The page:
Mackenzie Jowell picks up her new laptop computer Tuesday for completing the Work and Life Skills Coalition program during a recognition ceremony at the Boys & Girls Club of Craig. Seventy-one students received computers for completing the program that assisted with life after high school and how to get and keep a job.

Photo by Hans Hallgren

Mackenzie Jowell picks up her new laptop computer Tuesday for completing the Work and Life Skills Coalition program during a recognition ceremony at the Boys & Girls Club of Craig. Seventy-one students received computers for completing the program that assisted with life after high school and how to get and keep a job.

Students earn computers after completing program

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More than 200 people listened as former state Sen. Jack Taylor spoke Tuesday at the Work and Life Skills Coalition recognition ceremony. Taylor was the keynote speaker for the event.

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Lizeth Lopez was among several students who spoke during the ceremony. More than 70 students received Gateway laptop computers after completing the program.

— Not a sound was made as more than 200 people waited quietly for the last of 71 names to be called.

When the last student went up, received a handshake and a laptop computer, the room exploded - the combined clapping for every student who had graduated from the Work and Life Skills Coalition program

The Work and Life Skills Coalition presented students with laptop computers during its recognition ceremony Tuesday in the gymnasium at the Boys & Girls Club of Craig.

Each laptop was a Gateway M/7301 model with a price of $724.99 each. The students also received a printer, Microsoft Office and Norton Antivirus software, a carrying bag and a wireless mouse.

The 71 students who received laptop computers had successfully completed the program and all its requirements. The requirements included creating a flawless cover letter and resume, attending all of the modules, having a mock job interview and attending two seminars separate from the program.

The Work and Life Skills program was a pilot program started by a Moffat County Social Services grant to assist students with life after high school and how to get and keep a job.

When the program started, there were more than 100 students who signed up for the program. Conflicts with other schoolwork and athletics led to a number of students dropping out of the program.

Darcy Trask, Craig/Moffat County Economic Development Partnership director, said the program represented a large commitment for the students.

"To make this happen, it took an enormous amount of hard work - to chase a dream in spite of the challenges," Trask said. "But, it shows how much one student, one family and one community can accomplish."

Susan Whinery, a retired English teacher and program coordinator, said the 11-week program offered her a chance to work with the people she's missed the most.

"The kids - it's been so nice to work with kids again and help them develop as successful individuals," she said. "This was a huge commitment for our youth and a community-wide effort."

Lizeth Lopez, a Moffat County High School senior, said the program would help her later in life.

"This program was a great help to me in every way," Lopez said. "It helped me fill out scholarships and (understand) the differences between a job and a career.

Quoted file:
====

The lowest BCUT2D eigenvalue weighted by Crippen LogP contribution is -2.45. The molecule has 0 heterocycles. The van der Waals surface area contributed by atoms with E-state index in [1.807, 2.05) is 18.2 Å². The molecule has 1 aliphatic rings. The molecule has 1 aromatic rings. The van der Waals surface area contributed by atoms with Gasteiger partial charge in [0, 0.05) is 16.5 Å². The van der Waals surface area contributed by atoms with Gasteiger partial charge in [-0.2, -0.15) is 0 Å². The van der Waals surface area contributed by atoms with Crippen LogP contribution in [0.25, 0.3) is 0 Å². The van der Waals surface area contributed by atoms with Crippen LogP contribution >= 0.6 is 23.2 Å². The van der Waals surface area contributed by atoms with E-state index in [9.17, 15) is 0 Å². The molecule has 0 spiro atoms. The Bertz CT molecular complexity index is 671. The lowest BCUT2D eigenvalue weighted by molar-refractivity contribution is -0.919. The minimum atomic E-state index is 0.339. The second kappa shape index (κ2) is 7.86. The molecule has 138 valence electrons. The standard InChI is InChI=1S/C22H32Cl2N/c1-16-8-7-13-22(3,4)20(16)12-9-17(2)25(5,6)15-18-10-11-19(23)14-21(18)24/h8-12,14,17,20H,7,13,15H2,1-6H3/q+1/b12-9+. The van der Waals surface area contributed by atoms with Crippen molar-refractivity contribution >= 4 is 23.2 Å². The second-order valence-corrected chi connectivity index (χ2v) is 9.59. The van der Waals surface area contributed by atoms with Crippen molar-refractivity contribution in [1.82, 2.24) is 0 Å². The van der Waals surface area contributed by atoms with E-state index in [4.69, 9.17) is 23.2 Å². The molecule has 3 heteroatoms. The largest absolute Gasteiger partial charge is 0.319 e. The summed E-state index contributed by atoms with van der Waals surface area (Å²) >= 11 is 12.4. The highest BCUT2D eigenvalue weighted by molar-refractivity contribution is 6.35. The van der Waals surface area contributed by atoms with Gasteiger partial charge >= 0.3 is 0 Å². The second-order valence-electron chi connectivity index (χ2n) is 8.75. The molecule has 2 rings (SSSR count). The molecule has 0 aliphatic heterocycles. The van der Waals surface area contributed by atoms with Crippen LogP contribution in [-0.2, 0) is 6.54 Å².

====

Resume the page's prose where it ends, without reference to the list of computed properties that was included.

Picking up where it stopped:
"A job is an occupation where you earn money. A career is where you make progress with your work, and it's something you love to do."

Former State Sen. Jack Taylor served as the keynote speaker for the ceremony, and he spoke to the group about the importance of integrity and honesty.

"Honesty is the best policy," Taylor said. "You have less to remember when you tell the truth."

Taylor also talked about how the program will be beneficial for the students as they make their way out in to the world.

"Whether or not you realize it, this program was important for planning the next stage of your careers," Taylor said. "Whether it's college, vocational school or work, this was a great experience.

"Because, like it or not, you're going to be spending most of your life working."

Taylor said employers were looking for people who do more than the job requirements and employees who put in the extra time and effort.

"For the seniors, after more than 12 years of school, and having the Work and Life Skills program added on top, you've climbed a major mountain," Taylor said. "The mandatory part is over, the rest is up to you. Just like in the Work and Life Skills program, you have to work to get ahead."

For MCHS junior Nathan Ellgen, 17, picking up his laptop was just one of the perks.

"We learned a lot, but probably the best was the budgeting part of the class," he said.

Derrick Ferguson, MCHS senior, said it was the people that made the message important.

"What I enjoyed most were the various classes and the people who made them come to life," Ferguson said. "If we didn't have the people there to bring the subjects to life, we wouldn't have learned half as much."

MCHS junior Amanda Snyder said she appreciated the program for a number of reasons.

"I was asked to write a letter of all the benefits the program offers," she said. "First, I would say all the new skills I learned, and the other big benefit was earning my own computer.

"Because of the skills I learned from the program, I feel confident moving forward with my future and profession."

Being confident in the future is just one thing to take from the program, Taylor said.

"Always strive to explore your opportunities, no matter where you go in your working life," Taylor said. "And, most importantly, never forget where you came from."

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